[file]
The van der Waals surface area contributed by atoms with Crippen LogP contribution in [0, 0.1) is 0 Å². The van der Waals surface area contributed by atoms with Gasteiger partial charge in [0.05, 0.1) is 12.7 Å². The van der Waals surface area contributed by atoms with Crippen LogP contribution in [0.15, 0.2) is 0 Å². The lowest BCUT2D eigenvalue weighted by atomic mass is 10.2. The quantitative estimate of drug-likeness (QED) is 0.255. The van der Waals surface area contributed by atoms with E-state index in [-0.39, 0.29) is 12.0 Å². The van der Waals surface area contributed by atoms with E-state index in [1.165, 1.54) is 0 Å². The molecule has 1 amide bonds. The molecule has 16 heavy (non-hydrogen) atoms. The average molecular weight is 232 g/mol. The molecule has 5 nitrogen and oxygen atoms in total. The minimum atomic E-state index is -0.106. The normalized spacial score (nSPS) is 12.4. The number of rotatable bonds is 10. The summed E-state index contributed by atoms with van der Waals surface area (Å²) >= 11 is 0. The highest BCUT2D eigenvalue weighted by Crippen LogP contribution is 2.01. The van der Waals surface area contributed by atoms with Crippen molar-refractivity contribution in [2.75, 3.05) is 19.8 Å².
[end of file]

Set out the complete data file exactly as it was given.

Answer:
The van der Waals surface area contributed by atoms with Crippen LogP contribution in [0, 0.1) is 0 Å². The van der Waals surface area contributed by atoms with Gasteiger partial charge in [0.05, 0.1) is 12.7 Å². The van der Waals surface area contributed by atoms with Crippen LogP contribution in [0.15, 0.2) is 0 Å². The lowest BCUT2D eigenvalue weighted by atomic mass is 10.2. The quantitative estimate of drug-likeness (QED) is 0.255. The van der Waals surface area contributed by atoms with E-state index in [-0.39, 0.29) is 12.0 Å². The van der Waals surface area contributed by atoms with E-state index in [1.165, 1.54) is 0 Å². The molecule has 1 amide bonds. The molecule has 16 heavy (non-hydrogen) atoms. The average molecular weight is 232 g/mol. The molecule has 5 nitrogen and oxygen atoms in total. The minimum atomic E-state index is -0.106. The normalized spacial score (nSPS) is 12.4. The number of rotatable bonds is 10. The summed E-state index contributed by atoms with van der Waals surface area (Å²) >= 11 is 0. The highest BCUT2D eigenvalue weighted by Crippen LogP contribution is 2.01. The van der Waals surface area contributed by atoms with Crippen molar-refractivity contribution in [2.75, 3.05) is 19.8 Å².